Interview with an Alzheimer’s expert Part III: The genetic component



My mother died of pneumonia at the age of 76 but she suffered from dementia during the last 10 years of her life. Doctors thought she had Alzheimer’s disease (AD) but since no autopsy was ever performed, the diagnosis was never confirmed. I come from a family with no history of cancer or heart disease. But there is this possibility of AD that hangs over my head. Last week, we addressed several questions about AD to Dr. Michael Rafii of the Memory Disorders Clinic at UCSD Perlman Ambulatory Care Center in La Jolla, California and of  the University of California, San Diego. Today, I bring you the last part of this Q & A.

Today, Sept 21 is World Alzheimer’s Day.

QUESTION: There is a genetic component to Alzheimer’s. Yet, genetic markers for Alzheimer’s have yet to be identified. What makes Alzheimer’s so complex that it is extremely difficult to find genetic and biomarkers and treatment for the disease?

ANSWER:

AD is most likely due to a combination of genetic susceptibility and environmental influence. Early-onset AD is a rare form of AD, affecting only about 5 percent of all people who have AD. It develops in people ages 30 to 60.

 Some cases of early-onset AD, called familial AD (FAD), are inherited. FAD is caused by a number of different gene mutations on chromosomes 21, 14, and 1, and each of these mutations causes abnormal proteins to be formed. Mutations on chromosome 21 cause the formation of abnormal amyloid precursor protein (APP). A mutation on chromosome 14 causes abnormal presenilin 1 to be made, and a mutation on chromosome 1 leads to abnormal presenilin 2.

Even if only one of these mutated genes is inherited from a parent, the person will almost always develop early-onset AD. This inheritance pattern is referred to as “autosomal dominant” inheritance. In other words, offspring in the same generation have a 50/50 chance of developing FAD if one of their parents had it.

 Scientists know that each of these mutations causes an increased amount of the beta-amyloid protein to be formed. Beta-amyloid, a major component of AD plaques, is formed from the protein APP.

 These early-onset findings were critical because they showed that genetics were involved in AD, and they helped identify key players in the AD process. The studies also helped explain some of the variation in the age at which AD develops.

 Late-Onset AD

Most cases of Alzheimer’s are of the late-onset form, developing after age 60. Scientists studying the genetics of AD have found that the mutations seen in early-onset AD are not involved in this form of the disease.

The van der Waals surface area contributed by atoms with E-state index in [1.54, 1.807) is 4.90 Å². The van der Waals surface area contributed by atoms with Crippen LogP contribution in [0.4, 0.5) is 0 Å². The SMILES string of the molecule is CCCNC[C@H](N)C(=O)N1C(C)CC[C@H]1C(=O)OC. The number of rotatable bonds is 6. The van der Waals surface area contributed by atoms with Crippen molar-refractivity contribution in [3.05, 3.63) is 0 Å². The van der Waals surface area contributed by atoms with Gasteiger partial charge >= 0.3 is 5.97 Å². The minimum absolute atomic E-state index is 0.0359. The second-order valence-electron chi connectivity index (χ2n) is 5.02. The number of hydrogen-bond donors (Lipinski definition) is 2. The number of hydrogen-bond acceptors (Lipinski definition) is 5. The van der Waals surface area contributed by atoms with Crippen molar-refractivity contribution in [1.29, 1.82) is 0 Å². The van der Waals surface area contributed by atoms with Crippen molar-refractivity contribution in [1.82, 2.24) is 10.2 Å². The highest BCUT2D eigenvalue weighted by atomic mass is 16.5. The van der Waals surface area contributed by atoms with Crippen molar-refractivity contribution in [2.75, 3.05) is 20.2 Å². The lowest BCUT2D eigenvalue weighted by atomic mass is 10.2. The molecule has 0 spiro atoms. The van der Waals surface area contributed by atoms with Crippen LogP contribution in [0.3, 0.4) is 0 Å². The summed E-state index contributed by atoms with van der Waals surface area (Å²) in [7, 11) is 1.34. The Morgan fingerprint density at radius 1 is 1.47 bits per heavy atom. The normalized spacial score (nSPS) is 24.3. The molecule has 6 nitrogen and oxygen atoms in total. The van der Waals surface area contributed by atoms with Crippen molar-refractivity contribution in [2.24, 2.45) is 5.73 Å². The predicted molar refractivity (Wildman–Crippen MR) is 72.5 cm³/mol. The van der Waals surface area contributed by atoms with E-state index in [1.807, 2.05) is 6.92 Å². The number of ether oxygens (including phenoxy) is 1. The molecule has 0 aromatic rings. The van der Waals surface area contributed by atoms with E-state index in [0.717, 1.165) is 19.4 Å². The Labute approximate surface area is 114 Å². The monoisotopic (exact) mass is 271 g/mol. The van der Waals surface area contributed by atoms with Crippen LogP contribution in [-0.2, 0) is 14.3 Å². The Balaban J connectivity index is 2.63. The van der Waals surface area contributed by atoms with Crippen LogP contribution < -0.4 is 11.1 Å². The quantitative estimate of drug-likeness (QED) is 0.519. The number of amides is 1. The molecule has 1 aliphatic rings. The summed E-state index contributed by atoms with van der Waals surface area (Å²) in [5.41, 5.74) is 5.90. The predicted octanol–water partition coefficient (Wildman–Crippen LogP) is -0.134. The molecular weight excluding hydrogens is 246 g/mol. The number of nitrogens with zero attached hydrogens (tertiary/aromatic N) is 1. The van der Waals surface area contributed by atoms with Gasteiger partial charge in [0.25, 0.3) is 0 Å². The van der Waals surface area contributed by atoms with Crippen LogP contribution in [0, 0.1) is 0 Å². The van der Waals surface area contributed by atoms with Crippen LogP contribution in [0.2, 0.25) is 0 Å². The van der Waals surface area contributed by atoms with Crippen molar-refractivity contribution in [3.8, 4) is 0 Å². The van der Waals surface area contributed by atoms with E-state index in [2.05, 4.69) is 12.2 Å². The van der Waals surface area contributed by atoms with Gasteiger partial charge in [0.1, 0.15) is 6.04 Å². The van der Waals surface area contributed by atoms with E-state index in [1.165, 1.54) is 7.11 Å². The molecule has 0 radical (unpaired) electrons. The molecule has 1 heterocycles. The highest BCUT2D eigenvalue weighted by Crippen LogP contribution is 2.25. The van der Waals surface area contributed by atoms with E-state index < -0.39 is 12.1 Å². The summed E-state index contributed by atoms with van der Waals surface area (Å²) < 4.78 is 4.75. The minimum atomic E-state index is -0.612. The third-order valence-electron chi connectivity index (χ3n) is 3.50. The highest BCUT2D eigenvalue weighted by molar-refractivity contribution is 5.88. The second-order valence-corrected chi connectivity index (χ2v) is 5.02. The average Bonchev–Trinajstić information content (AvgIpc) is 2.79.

Although a specific gene has not been identified as the cause of late-onset AD, one predisposing genetic risk factor does appear to increase a person’s risk of developing the disease. This increased risk is related to the apolipoprotein E (APOE) gene found on chromosome 19. APOE contains the instructions needed to make a protein that helps carry cholesterol in the bloodstream. APOE comes in several different forms, or alleles. Three forms—APOE ε2, APOE ε3, and APOE ε4—occur most frequently.

 APOE ε2 is relatively rare and may provide some protection against the disease. If AD does occur in a person with this allele, it develops later in life than it would in someone with the APOE ε4 gene.

 APOE ε3 is the most common allele. Researchers think it plays a neutral role in AD—neither decreasing nor increasing risk.

 APOE ε4 occurs in about 40 percent of all people who develop late-onset AD and is present in about 25 to 30 percent of the population. People with AD are more likely to have an APOE ε4 allele than people who do not develop AD. However, many people with AD do not have an APOE ε4 allele.

 Dozens of studies have confirmed that the APOE ε4 allele increases the risk of developing AD, but how that happens is not yet understood. These studies also have helped explain some of the variation in the age at which AD develops, as people who inherit one or two APOE ε4 alleles tend to develop AD at an earlier age than those who do not have any. APOE ε4 is called a risk-factor gene because it increases a person’s risk of developing AD. However, inheriting an APOE ε4 allele does not mean that a person will definitely develop AD. Some people with one or two APOE ε4 alleles never get the disease, and others who develop AD do not have any APOE ε4 alleles.

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NOTE: The contents in this blog are for informational purposes only, and should not be construed as medical advice, diagnosis, treatment or a substitute for professional care. Always seek the advice of your physician or other qualified health professional before making changes to any existing treatment or program. Some of the information presented in this blog may already be out of date.
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